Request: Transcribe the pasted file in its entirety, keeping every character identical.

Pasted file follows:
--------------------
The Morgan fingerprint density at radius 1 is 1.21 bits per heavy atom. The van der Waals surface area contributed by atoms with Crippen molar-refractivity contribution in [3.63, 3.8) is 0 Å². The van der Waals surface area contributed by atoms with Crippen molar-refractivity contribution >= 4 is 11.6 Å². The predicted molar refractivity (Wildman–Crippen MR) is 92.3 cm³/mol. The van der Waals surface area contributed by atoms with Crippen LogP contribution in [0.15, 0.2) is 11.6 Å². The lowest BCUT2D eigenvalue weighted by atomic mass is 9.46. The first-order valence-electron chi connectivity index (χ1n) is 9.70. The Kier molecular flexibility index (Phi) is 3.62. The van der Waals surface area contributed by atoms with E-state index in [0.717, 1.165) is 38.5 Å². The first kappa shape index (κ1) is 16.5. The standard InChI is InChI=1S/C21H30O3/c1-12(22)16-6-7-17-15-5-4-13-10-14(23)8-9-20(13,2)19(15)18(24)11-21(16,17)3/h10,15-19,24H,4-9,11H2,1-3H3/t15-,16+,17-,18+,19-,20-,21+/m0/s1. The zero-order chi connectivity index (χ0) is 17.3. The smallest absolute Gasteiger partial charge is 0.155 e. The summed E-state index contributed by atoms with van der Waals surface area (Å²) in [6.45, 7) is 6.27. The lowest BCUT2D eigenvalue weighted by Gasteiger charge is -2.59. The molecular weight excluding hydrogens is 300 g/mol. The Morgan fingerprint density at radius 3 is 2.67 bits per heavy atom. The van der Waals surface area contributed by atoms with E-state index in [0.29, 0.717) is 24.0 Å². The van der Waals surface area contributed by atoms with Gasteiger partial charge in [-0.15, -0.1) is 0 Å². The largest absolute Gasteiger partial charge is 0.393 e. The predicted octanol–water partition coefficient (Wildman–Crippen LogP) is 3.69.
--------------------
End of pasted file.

The Morgan fingerprint density at radius 1 is 1.21 bits per heavy atom. The van der Waals surface area contributed by atoms with Crippen molar-refractivity contribution in [3.63, 3.8) is 0 Å². The van der Waals surface area contributed by atoms with Crippen molar-refractivity contribution >= 4 is 11.6 Å². The predicted molar refractivity (Wildman–Crippen MR) is 92.3 cm³/mol. The van der Waals surface area contributed by atoms with Crippen LogP contribution in [0.15, 0.2) is 11.6 Å². The lowest BCUT2D eigenvalue weighted by atomic mass is 9.46. The first-order valence-electron chi connectivity index (χ1n) is 9.70. The Kier molecular flexibility index (Phi) is 3.62. The van der Waals surface area contributed by atoms with E-state index in [0.717, 1.165) is 38.5 Å². The first kappa shape index (κ1) is 16.5. The standard InChI is InChI=1S/C21H30O3/c1-12(22)16-6-7-17-15-5-4-13-10-14(23)8-9-20(13,2)19(15)18(24)11-21(16,17)3/h10,15-19,24H,4-9,11H2,1-3H3/t15-,16+,17-,18+,19-,20-,21+/m0/s1. The zero-order chi connectivity index (χ0) is 17.3. The smallest absolute Gasteiger partial charge is 0.155 e. The summed E-state index contributed by atoms with van der Waals surface area (Å²) in [6.45, 7) is 6.27. The lowest BCUT2D eigenvalue weighted by Gasteiger charge is -2.59. The molecular weight excluding hydrogens is 300 g/mol. The Morgan fingerprint density at radius 3 is 2.67 bits per heavy atom. The van der Waals surface area contributed by atoms with E-state index in [0.29, 0.717) is 24.0 Å². The van der Waals surface area contributed by atoms with Gasteiger partial charge in [-0.15, -0.1) is 0 Å². The largest absolute Gasteiger partial charge is 0.393 e. The predicted octanol–water partition coefficient (Wildman–Crippen LogP) is 3.69.